Reading The Rule Book
One of the problems most people have when trying to interpret, or understand, baseball rules is that the rules aren't necessarily guided by what is considered common sense. And there is one thing you can be sure of -- the only uniformed personnel who know the rules are the ones wearing umpire's garb.
Players, and on some occasions managers, are quite often among the least informed -- and yes, that includes former players now making a living in the broadcast media. The Orioles' game in Seattle Tuesday night was a perfect example of this as not one but two rules were misinterpreted.
O's manager Dave Trembley was thrown out of the game after a bitter argument -- but that appeared to be more because of a comment made by plate umpire Tom Hallion than the rule interpretation itself -- until Hallion later indicted himself with a bad interpretation.
In the broadcast booths, Jim Hunter, Jim Palmer, Tom Davis and Rick Dempsey were all having tougher games than Hallion -- they just didn't realize it. There were two plays in question during that game and both were ruled on by Hallion, who was wrongly taken to task both times.
The first came in the first inning, when Luke Scott, who hit the two-run single, and Nolan Reimold were only allowed to advance to second and third base respectively after an errant throw from the outfield. While Reimold's position on the basepaths came under severe scrutiny, overlooked was the fact that it was irrelevant to the debate.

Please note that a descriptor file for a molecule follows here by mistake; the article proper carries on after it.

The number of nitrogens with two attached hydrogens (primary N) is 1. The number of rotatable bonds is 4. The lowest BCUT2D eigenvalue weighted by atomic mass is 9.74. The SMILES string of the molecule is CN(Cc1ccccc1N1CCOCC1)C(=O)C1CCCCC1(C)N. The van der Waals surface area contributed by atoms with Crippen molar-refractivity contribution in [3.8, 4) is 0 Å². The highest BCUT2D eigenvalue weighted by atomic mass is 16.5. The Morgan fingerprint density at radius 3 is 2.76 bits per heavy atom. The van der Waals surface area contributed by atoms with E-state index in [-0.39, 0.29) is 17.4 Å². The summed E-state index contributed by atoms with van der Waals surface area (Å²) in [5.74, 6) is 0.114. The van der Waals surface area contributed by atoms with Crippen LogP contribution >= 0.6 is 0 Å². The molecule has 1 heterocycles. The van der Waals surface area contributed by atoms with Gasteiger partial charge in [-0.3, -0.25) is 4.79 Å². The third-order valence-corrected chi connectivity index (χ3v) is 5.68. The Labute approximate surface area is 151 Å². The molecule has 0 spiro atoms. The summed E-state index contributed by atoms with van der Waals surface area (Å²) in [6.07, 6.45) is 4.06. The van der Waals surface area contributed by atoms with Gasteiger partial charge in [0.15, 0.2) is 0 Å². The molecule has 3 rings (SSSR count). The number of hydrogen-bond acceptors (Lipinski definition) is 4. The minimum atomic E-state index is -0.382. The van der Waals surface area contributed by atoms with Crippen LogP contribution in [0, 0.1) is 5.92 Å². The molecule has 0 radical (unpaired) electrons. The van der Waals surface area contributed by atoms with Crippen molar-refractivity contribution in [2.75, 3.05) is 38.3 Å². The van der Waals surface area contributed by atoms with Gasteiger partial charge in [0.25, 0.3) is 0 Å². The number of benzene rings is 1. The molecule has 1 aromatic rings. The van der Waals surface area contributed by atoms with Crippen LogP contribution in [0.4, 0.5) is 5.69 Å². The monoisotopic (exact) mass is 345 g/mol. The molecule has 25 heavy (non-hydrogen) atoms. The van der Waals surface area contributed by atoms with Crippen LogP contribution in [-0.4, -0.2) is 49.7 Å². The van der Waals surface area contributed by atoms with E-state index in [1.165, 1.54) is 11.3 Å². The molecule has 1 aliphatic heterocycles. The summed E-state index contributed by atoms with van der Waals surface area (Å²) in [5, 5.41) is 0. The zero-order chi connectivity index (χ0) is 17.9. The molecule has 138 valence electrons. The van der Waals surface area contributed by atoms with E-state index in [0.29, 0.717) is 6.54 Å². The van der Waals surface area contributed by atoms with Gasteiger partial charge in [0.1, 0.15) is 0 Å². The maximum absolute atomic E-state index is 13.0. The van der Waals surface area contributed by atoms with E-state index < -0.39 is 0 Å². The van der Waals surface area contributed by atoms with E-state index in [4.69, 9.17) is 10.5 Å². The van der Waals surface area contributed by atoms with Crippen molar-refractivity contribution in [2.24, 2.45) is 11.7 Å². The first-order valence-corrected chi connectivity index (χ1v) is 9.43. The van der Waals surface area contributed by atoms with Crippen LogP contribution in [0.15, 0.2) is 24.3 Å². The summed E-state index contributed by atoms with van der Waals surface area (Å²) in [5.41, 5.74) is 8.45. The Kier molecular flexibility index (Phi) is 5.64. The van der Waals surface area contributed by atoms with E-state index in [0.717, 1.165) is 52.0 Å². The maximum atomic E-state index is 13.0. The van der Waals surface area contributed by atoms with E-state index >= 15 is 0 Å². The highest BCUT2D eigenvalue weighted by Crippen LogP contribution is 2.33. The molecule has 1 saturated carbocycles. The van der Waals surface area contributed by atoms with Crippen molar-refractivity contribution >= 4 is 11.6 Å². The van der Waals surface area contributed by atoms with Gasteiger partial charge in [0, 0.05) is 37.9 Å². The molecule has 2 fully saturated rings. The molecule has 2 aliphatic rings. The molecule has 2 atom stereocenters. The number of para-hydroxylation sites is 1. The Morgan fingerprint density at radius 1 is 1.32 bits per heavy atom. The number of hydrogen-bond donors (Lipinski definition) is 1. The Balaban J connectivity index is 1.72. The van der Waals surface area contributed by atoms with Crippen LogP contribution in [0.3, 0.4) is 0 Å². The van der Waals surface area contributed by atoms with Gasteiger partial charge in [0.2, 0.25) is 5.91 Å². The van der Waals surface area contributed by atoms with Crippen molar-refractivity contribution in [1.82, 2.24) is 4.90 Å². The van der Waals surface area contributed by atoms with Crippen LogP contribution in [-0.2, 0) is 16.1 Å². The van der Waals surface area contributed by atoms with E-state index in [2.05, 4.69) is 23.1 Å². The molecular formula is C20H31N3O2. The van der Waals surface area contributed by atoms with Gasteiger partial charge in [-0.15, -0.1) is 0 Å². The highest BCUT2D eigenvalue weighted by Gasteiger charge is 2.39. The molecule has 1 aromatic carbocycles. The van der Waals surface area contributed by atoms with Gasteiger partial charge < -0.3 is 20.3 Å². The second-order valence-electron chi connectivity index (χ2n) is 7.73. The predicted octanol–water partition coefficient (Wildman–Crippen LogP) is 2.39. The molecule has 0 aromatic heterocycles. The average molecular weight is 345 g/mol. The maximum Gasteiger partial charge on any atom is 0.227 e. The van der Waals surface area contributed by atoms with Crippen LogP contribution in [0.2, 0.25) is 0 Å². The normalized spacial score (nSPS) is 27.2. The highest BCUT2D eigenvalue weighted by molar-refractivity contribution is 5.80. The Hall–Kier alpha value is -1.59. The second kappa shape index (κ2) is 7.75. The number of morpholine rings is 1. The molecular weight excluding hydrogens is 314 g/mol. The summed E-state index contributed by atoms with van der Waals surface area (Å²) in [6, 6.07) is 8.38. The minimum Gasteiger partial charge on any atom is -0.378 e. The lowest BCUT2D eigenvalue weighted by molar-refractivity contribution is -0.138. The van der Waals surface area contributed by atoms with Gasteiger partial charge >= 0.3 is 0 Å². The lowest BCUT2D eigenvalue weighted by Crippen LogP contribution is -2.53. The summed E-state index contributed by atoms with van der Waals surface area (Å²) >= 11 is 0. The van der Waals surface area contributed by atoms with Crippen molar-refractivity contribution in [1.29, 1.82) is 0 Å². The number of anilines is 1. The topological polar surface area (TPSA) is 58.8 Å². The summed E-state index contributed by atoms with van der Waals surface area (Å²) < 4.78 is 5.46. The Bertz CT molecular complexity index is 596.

"The position of the batter-runner at the time the wild throw left the thrower's hand is the key in deciding the award of bases ... if the batter-runner has not reached first (which was certainly the case), the award is two bases at the time the pitch was made for all runners," is how the rule reads. End of discussion. Whether Reimold had rounded second base before or after the throw (which at least was debatable) was irrelevant. The only problem was, Hallion had the right call for the wrong reason, and he further complicated matters by giving the wrong explanation.
The other call that upset everyone came via a safe bunt that bounced off a discarded bat while in the field of play -- a clear violation according to those who didn't examine the entire rule, which clearly states that the ball on such a play, if it's deemed accidental, remains alive and in play. No debate.
The Major League Baseball rule book might not follow what we consider the rules of common sense, but it is the rule book. And it very often makes for good reading -- something that perhaps should be required of all players, coaches, managers and media experts. And evidently the umpires could use a refresher course now and then.
Posted July 8, 2009